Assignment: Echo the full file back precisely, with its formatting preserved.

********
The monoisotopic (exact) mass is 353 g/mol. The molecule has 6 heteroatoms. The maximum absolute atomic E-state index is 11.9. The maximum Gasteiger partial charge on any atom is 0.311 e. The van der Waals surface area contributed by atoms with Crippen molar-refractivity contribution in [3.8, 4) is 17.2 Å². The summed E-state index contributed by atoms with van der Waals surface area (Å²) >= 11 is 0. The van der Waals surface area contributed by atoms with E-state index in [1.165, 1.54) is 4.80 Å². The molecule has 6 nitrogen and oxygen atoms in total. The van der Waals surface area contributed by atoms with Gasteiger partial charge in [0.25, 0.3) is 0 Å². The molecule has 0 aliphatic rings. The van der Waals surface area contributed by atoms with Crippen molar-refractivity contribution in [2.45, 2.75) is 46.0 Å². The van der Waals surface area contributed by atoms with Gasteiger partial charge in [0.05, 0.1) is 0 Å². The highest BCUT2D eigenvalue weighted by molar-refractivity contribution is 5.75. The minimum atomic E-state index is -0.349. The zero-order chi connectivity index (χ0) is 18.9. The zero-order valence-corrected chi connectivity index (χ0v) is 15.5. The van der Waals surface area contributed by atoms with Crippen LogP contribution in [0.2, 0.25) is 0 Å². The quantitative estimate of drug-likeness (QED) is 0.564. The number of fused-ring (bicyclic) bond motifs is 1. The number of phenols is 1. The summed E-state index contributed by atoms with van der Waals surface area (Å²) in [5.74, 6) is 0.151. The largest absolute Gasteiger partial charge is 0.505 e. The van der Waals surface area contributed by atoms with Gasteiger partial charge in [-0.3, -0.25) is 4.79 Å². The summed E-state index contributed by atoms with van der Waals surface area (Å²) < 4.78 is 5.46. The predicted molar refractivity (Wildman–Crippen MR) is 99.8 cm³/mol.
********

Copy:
The monoisotopic (exact) mass is 353 g/mol. The molecule has 6 heteroatoms. The maximum absolute atomic E-state index is 11.9. The maximum Gasteiger partial charge on any atom is 0.311 e. The van der Waals surface area contributed by atoms with Crippen molar-refractivity contribution in [3.8, 4) is 17.2 Å². The summed E-state index contributed by atoms with van der Waals surface area (Å²) >= 11 is 0. The van der Waals surface area contributed by atoms with E-state index in [1.165, 1.54) is 4.80 Å². The molecule has 6 nitrogen and oxygen atoms in total. The van der Waals surface area contributed by atoms with Gasteiger partial charge in [0.25, 0.3) is 0 Å². The molecule has 0 aliphatic rings. The van der Waals surface area contributed by atoms with Crippen molar-refractivity contribution in [2.45, 2.75) is 46.0 Å². The van der Waals surface area contributed by atoms with Gasteiger partial charge in [0.05, 0.1) is 0 Å². The highest BCUT2D eigenvalue weighted by molar-refractivity contribution is 5.75. The minimum atomic E-state index is -0.349. The zero-order chi connectivity index (χ0) is 18.9. The zero-order valence-corrected chi connectivity index (χ0v) is 15.5. The van der Waals surface area contributed by atoms with Crippen LogP contribution in [0.2, 0.25) is 0 Å². The quantitative estimate of drug-likeness (QED) is 0.564. The number of fused-ring (bicyclic) bond motifs is 1. The number of phenols is 1. The summed E-state index contributed by atoms with van der Waals surface area (Å²) in [5.74, 6) is 0.151. The largest absolute Gasteiger partial charge is 0.505 e. The van der Waals surface area contributed by atoms with Gasteiger partial charge in [-0.3, -0.25) is 4.79 Å². The summed E-state index contributed by atoms with van der Waals surface area (Å²) < 4.78 is 5.46. The predicted molar refractivity (Wildman–Crippen MR) is 99.8 cm³/mol.